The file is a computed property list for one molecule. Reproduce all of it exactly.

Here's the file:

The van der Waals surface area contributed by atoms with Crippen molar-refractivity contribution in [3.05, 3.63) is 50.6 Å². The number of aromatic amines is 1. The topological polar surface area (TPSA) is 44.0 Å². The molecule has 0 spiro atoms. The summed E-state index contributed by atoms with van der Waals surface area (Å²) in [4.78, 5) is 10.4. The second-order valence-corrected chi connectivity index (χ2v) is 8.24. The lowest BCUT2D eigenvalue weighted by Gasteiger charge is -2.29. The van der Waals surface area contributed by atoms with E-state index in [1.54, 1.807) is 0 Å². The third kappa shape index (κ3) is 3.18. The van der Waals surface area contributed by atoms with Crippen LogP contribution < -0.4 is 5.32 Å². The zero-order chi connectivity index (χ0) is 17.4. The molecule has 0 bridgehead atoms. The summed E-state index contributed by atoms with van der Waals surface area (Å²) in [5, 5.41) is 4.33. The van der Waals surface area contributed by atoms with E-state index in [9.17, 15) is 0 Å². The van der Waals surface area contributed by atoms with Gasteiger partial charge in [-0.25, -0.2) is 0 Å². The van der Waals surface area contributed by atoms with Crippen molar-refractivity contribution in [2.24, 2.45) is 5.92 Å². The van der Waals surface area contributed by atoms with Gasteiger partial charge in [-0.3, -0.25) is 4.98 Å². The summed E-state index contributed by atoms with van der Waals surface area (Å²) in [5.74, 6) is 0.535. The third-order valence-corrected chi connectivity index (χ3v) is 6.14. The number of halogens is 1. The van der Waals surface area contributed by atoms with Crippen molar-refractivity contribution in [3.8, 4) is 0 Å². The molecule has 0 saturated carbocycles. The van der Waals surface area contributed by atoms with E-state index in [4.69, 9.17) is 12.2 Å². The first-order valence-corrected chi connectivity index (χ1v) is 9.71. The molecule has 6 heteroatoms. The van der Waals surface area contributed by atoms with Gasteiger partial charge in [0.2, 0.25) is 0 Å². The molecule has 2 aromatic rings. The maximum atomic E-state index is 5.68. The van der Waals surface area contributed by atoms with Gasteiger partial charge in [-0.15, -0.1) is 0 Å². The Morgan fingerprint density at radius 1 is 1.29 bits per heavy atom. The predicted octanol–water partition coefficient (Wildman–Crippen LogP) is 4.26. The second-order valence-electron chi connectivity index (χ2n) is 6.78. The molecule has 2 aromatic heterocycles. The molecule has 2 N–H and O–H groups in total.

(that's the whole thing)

The van der Waals surface area contributed by atoms with Crippen molar-refractivity contribution in [3.05, 3.63) is 50.6 Å². The number of aromatic amines is 1. The topological polar surface area (TPSA) is 44.0 Å². The molecule has 0 spiro atoms. The summed E-state index contributed by atoms with van der Waals surface area (Å²) in [4.78, 5) is 10.4. The second-order valence-corrected chi connectivity index (χ2v) is 8.24. The lowest BCUT2D eigenvalue weighted by Gasteiger charge is -2.29. The van der Waals surface area contributed by atoms with E-state index in [1.54, 1.807) is 0 Å². The third kappa shape index (κ3) is 3.18. The van der Waals surface area contributed by atoms with Crippen LogP contribution < -0.4 is 5.32 Å². The zero-order chi connectivity index (χ0) is 17.4. The molecule has 0 bridgehead atoms. The summed E-state index contributed by atoms with van der Waals surface area (Å²) in [5, 5.41) is 4.33. The van der Waals surface area contributed by atoms with E-state index in [9.17, 15) is 0 Å². The van der Waals surface area contributed by atoms with Gasteiger partial charge in [-0.25, -0.2) is 0 Å². The van der Waals surface area contributed by atoms with Crippen molar-refractivity contribution in [2.24, 2.45) is 5.92 Å². The van der Waals surface area contributed by atoms with Gasteiger partial charge in [-0.3, -0.25) is 4.98 Å². The summed E-state index contributed by atoms with van der Waals surface area (Å²) in [5.74, 6) is 0.535. The third-order valence-corrected chi connectivity index (χ3v) is 6.14. The number of halogens is 1. The van der Waals surface area contributed by atoms with Crippen molar-refractivity contribution in [3.8, 4) is 0 Å². The molecule has 0 saturated carbocycles. The van der Waals surface area contributed by atoms with E-state index in [4.69, 9.17) is 12.2 Å². The first-order valence-corrected chi connectivity index (χ1v) is 9.71. The molecule has 6 heteroatoms. The van der Waals surface area contributed by atoms with Gasteiger partial charge in [0.2, 0.25) is 0 Å². The molecule has 2 aromatic rings. The maximum atomic E-state index is 5.68. The van der Waals surface area contributed by atoms with Gasteiger partial charge in [-0.15, -0.1) is 0 Å². The Morgan fingerprint density at radius 1 is 1.29 bits per heavy atom. The predicted octanol–water partition coefficient (Wildman–Crippen LogP) is 4.26. The second-order valence-electron chi connectivity index (χ2n) is 6.78. The molecule has 2 aromatic heterocycles. The molecule has 2 N–H and O–H groups in total.